The AMA is on an up swing. There are 10 solid riders that would do well in any series given decent equiptment. There are another handful, like Blake that are without rides. Too bad he and Ben Bostrom won't be there.(Good Blake can showcase his skill in CRT)

Cardenas on a front-line Superbike would be enough of a reason alone to watch AMA Superbike next year. The dude is amazing, especially on the brakes.

Firing order, and piston configuration have an impact on where the engine sees maximum torque vs horsepower and where in the rev range those two things happen... this is important because it can affect how the engine will feel in terms of getting drive out of the corners.

The major effect of standard vs crossplane cranks is to make the combustion torque signal the dominant component of the overall torque signal instead of the inertial torque. A crossplane crank is the equivelant of a very clean recording and a standard crank is the same as a noisy recording. A good stereo (ems) will make any recording sound better than an average stereo (ems) but having a clean recording to start with is the best approach.


Thanks! I hadn't read the Ash piece before. Still a bit lost, but the fog is lifting. So the "cross-plane" crank allows the powerplant/transmission designer to eliminate some of the pieces in the drivetrain and allow for a more direct feel at the throttle by the rider? Or is it that the nature of the vibration generated by the engine is such that the rider feels more of the "torque" being used to drive the rear wheel and less of the "torque" generated and expended within the engine? And is it - this is what I am taking from the Ash piece and Chris' explanation - that the benefit is not at the rear tire, but at the throttle?

And back to the first question, how is it relevant to engines that are managed with traction control?

Thanks again.

Very true for a non TC-managed engine - that I can grasp. But I don't get why that would matter if the electronics are helping manage power delivery - especially at getting the drive out of corners. In other words, I guess I'm asking if electronic engine management systems have made the need for "Big-Bang" firing orders obsolete.

I know the Yamaha M1 has a cross-plane crankshaft. But when you listen to Lorenzo talk about the biggest weakness of the M1, he talks about a lack of acceleration out of corners - which should, if firing order made a difference, be exactly where the M1 should shine.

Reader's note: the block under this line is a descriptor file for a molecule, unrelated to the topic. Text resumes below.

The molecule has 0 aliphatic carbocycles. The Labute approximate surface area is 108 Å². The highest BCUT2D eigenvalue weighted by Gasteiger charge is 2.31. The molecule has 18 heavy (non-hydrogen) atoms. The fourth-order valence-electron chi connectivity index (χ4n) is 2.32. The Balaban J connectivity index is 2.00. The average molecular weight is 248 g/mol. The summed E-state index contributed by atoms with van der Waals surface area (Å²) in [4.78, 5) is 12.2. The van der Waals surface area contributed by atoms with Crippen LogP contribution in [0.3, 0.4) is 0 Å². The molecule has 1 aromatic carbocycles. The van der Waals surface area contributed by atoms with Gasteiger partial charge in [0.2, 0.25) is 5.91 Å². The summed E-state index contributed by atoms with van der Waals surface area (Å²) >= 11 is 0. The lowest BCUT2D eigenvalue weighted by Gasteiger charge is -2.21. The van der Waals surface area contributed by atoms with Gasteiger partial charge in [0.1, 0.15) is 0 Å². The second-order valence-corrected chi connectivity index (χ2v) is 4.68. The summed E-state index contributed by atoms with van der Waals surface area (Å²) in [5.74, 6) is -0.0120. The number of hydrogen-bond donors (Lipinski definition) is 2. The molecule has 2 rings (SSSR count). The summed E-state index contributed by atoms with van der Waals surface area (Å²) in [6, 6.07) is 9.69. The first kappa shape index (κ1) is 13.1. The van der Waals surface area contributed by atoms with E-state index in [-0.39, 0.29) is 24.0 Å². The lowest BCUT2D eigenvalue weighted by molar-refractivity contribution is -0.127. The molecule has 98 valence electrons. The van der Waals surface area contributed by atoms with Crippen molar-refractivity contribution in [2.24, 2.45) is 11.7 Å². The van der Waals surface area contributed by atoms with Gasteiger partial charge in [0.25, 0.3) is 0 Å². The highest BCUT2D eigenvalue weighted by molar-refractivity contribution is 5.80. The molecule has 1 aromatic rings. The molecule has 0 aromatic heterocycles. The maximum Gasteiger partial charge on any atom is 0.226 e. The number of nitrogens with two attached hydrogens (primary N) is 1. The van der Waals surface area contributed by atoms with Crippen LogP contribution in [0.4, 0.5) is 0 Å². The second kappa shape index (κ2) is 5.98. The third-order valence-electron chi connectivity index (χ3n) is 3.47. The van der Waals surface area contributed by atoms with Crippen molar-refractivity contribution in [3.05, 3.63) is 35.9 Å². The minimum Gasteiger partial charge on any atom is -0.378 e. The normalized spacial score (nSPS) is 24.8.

Color me puzzled.

The engine management system can only affect torque to a point. It can idealize fuel delivery for desired results but the configuration of the pistons will have more to say about torque than fuel delivery ever can. Traction control and other electronic bits tend to manage those inputs by cutting fuel, cutting ignition or both. With that in mind, if you desire a great deal more torque at a lower RPM you won't get there with the engine management system alone. The RC-213, with its V-4 engine will inherently have more torque than the M-1 has with a crossplane crankshaft. Yamaha tends to "compensate" for the torque curve of an inline 4 through the use of the crossplane crankshaft while affording them the advantage of a very compact power unit which can then be manipulated within the frame to achieve desired weight distribution.

Even if that's true, all of the MotoGP bikes can give you more torque than you need at virtually any rpm. When Rossi was coming back from his broken leg and rode the cross-plane YZF-R1 Superbike to gauge his fitness, his feedback was to reduce the torque in the midrange - and Crutchlow went faster on a bike with a weaker midrange. To me, that's evidence that all of the Superbike and MotoGP machines probably have an excess of torque virtually anywhere in the powerband.

At any given point on corner exit, any bike can only feed so much force into the rear wheel so much before the force overcomes available traction and the tire goes sideways. If all the MotoGP bikes live above that point, torque-wise, virtually all of the time, I still don't get why the rear tire cares if the power is coming from a traditional or cross-plane crankshaft. Is the force from a cross-plane crank somehow different in quality, allowing the rear tire to put more power to the ground before breakaway? That would seem to circumvent the laws of physics.

Or is it - as I've heard Superbike racers and engine builders say - that the whole cross-plane crank thing is mostly for marketing purposes?

This has puzzled me ever since the crossplane was introduced. The Ducati L2 is a classic 'high torque' engine yet I never understood how this made it easier to ride in the wet with 'improved' torque. The crossplane Yamaha is a similar effect. The answer seems to be that the rear tyre is not being overwhelmed by the huge torque pulses from the flat plane standard 4 cylinder type engines (which it can cope with in the dry) and is therefore perceived as 'smoother' because the force being put through the tyre when it breaks away is lower and therefore easier to modulate at the throttle. This would be perceived by the rider as 'better driveability' and he would be more confident at the limit of adhesion and, because the force being used to create slip is significantly lower, it will break away more slowly - and can be more easily caught by the rider or the TC as it happens more slowly.
I think.
I don't know what riders do, but I recall that drivers drifting cars way before electronics and sticky tyres were introduced would ‘flutter’ the throttle by rapid foot movement (a bit like ABS pulses in reverse) to create a stable ‘powerslide’. This ‘smoothing’ of the power is what TC and throttle control does and for a driver it is a lot easier than a fixed throttle position.
I don’t know what Blake Young does though!
Thanks for the article, the contributions, and the link!

Traction control is not a panacea for all chassis and power delivery problems, it simply lets you use more of the traction you have rather than creating any more.

Suspension design and set up, weight distribution, crankshaft design, power delivery etc. can alter the amount of traction available. the electronics only help you get the most out of what ever package you come up with.

Great to see Attack Performance progress with this bike, I thought they exceeded expectations last year, with a beautifully turned out bike. I suspect if they put a rider with more experience of the bridgestones and Motogp racing, they would do really rather well, and embaress a lot of the other names out there.